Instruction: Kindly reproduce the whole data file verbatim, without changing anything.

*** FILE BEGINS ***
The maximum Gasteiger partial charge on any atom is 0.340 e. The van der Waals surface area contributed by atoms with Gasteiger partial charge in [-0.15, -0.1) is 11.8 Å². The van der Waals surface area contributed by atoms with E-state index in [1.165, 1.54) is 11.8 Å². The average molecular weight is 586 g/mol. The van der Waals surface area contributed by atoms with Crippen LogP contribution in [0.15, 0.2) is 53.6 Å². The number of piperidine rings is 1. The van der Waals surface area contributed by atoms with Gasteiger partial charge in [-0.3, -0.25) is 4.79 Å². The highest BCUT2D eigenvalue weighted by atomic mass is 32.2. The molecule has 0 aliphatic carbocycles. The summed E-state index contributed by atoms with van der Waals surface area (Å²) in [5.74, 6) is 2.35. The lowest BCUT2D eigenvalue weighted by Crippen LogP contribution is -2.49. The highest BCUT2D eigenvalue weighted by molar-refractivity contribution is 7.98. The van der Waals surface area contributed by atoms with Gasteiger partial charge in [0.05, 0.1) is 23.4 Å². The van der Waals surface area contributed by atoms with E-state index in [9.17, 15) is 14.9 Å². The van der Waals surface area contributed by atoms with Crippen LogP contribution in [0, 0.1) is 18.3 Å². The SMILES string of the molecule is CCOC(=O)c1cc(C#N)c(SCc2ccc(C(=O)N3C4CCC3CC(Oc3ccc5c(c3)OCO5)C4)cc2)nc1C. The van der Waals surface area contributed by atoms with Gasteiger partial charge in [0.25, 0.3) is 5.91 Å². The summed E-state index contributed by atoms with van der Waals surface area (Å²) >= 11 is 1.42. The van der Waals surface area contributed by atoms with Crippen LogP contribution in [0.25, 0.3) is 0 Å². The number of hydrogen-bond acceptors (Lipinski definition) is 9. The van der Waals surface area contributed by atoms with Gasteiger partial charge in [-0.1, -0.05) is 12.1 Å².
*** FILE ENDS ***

The maximum Gasteiger partial charge on any atom is 0.340 e. The van der Waals surface area contributed by atoms with Gasteiger partial charge in [-0.15, -0.1) is 11.8 Å². The van der Waals surface area contributed by atoms with E-state index in [1.165, 1.54) is 11.8 Å². The average molecular weight is 586 g/mol. The van der Waals surface area contributed by atoms with Crippen LogP contribution in [0.15, 0.2) is 53.6 Å². The number of piperidine rings is 1. The van der Waals surface area contributed by atoms with Gasteiger partial charge in [-0.3, -0.25) is 4.79 Å². The highest BCUT2D eigenvalue weighted by atomic mass is 32.2. The molecule has 0 aliphatic carbocycles. The summed E-state index contributed by atoms with van der Waals surface area (Å²) in [5.74, 6) is 2.35. The lowest BCUT2D eigenvalue weighted by Crippen LogP contribution is -2.49. The highest BCUT2D eigenvalue weighted by molar-refractivity contribution is 7.98. The van der Waals surface area contributed by atoms with Gasteiger partial charge in [0.05, 0.1) is 23.4 Å². The van der Waals surface area contributed by atoms with E-state index in [9.17, 15) is 14.9 Å². The van der Waals surface area contributed by atoms with Crippen LogP contribution in [0, 0.1) is 18.3 Å². The SMILES string of the molecule is CCOC(=O)c1cc(C#N)c(SCc2ccc(C(=O)N3C4CCC3CC(Oc3ccc5c(c3)OCO5)C4)cc2)nc1C. The van der Waals surface area contributed by atoms with Gasteiger partial charge in [0.25, 0.3) is 5.91 Å². The summed E-state index contributed by atoms with van der Waals surface area (Å²) >= 11 is 1.42. The van der Waals surface area contributed by atoms with Crippen LogP contribution in [0.25, 0.3) is 0 Å². The number of hydrogen-bond acceptors (Lipinski definition) is 9. The van der Waals surface area contributed by atoms with Gasteiger partial charge in [-0.1, -0.05) is 12.1 Å².